"I learned that any innocent little comment can be twisted to make it seem something that it isn’t": Mike Portnoy on his departure from Dream Theater

A portrait of mike portnoy at his drums

In 2017 – six years before he rejoined Dream Theater – drummer Mike Portnoy explained what he’d learned from the 2010 split and also discussed his alcoholism, playing in 87 bands at once and his biggest influences.

Were you a good student?

Hell no. I even got thrown out of the one class I was good at – music – for showboating. But at my high-school graduation, after years of being belittled by the music teacher, he awarded me the top scholarship the school had to offer.

You met future bandmates John Petrucci and John Myung at Berklee College Of Music. What were your first impressions of them as eighteen-year-olds?

John Petrucci reminded me of myself in many ways. He was a typical Long Island upper-middle-classic music nut. John Myung remains the same right to the present day – quiet and introverted, with his bass strapped on at all times.

What’s the worst day job you ever had?

In the summer of 1983 I worked three jobs to pay for my drum kit. The worst of those was being a shit-picker. I walked up and down Long Beach cleaning up, quite literally, shit.

When did you realise you had a problem with alcohol?

I knew many years before I quit. I would spend my entire day thinking about drinking. It became all-consuming, and I recognised that but I carried on anyway until seventeen years ago.

What were your thoughts on that day in 2010 when at a Dream Theater band meeting you proposed a hiatus that the others opposed?

Believe it or not, I wasn’t feeling sad. Nothing bad had led to my proposal, though the outcome was completely blown out of proportion by the internet. Those guys begged me to reconsider and stay. But there was no animosity between us.

What have the last seven years out of Dream Theater taught you?

From the aftermath of my exit I learned that any innocent little comment can be twisted to make it seem something that it isn’t. That was so disheartening. Even right now I’m tiptoeing around [laughs]. But in a broader sense I’ve no regrets. I’ve done everything that I could possibly have dreamed of doing – times ten.

What can Mike Portnoy do that nobody else can?

I can juggle 87 bands at once.

Have you ever felt guilt over stretching yourself too thinly?

My God, I promise you that’s never been the case. If I couldn’t do it, then I wouldn’t. But I really can. I would feel short-changed being in only one band, but I guess not everyone’s a workaholic like I am. To me it’s like acting: why play one role for the rest of your life?

Do you believe in God?

There’s a higher power of some sort that guides the universe. That was a big part of my sobriety – needing something beyond myself to help guide me.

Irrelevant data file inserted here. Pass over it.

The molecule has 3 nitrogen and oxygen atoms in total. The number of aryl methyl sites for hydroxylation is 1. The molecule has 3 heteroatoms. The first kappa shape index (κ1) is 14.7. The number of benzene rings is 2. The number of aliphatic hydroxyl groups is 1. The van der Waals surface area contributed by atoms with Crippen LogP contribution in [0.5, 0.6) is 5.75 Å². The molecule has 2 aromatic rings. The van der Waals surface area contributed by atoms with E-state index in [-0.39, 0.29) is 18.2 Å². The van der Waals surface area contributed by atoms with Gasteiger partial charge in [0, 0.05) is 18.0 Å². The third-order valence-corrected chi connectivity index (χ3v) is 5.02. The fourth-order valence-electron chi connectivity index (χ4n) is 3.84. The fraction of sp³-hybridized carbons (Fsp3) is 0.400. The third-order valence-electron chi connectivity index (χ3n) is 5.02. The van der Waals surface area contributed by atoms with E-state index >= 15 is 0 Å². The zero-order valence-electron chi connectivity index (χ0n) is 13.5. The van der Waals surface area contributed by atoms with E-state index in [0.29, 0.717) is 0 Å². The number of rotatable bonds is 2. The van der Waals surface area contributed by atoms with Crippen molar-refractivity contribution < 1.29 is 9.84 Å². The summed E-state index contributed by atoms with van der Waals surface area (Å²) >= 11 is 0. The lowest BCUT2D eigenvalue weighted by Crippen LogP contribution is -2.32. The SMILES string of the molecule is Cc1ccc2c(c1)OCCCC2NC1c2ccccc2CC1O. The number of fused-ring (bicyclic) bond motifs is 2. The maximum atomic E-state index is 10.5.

A Mike Mangini-era Dream Theater song comes on the radio. Do you change the channel?

Out of curiosity I will listen for about 30 seconds, and then change the channel. That’s not a statement based on quality. Hearing that band without me still hurts. Whenever I read about something they’re doing, that’s painful to me. It’s like seeing an ex-wife with a new husband.

And would you ever go back to that same ex-wife?

I’ve no longing or intention to do that, but if the opportunity arose and I was available then I’d do it without question. I still love the guys and look back on those days with a great deal of sentimentality.

What is the biggest misconception about you?

I have a rap for being a control freak. That’s been true in many areas of my life, but I’m also extremely content as a team player and, as my spells with Twisted Sister or Avenged Sevenfold both proved, I can also be a hired gun.

Rush invite you to play drums with them on a tour, but Paul McCartney wants you for his new solo record. Which do you choose?

Geddy and Alex want me for a tour, right? That would be the deal-sealer, as I love playing on stage. Aaargh… what am I saying? Turning down Paul McCartney? That’s the hardest question I’ve ever been asked in my life! Hey, I’m Mike Portnoy… I can do both.

What will be written on your tombstone?

I’ve no funny answer to that. The real response is that after losing my mum in a plane crash, I live day to day by the motto of ‘carpe diem’ [Latin for ‘seize the day’]. Life really should be lived to the fullest as it can be gone in a flash.

Dave Ling

Dave Ling was a co-founder of Classic Rock magazine. His words have appeared in a variety of music publications, including RAW, Kerrang!, Metal Hammer, Prog, Rock Candy, Fireworks and Sounds. Dave’s life was shaped in 1974 through the purchase of a copy of Sweet’s album ‘Sweet Fanny Adams’, along with early gig experiences from Status Quo, Rush, Iron Maiden, AC/DC, Yes and Queen. As a lifelong season ticket holder of Crystal Palace FC, he is completely incapable of uttering the word ‘Br***ton’.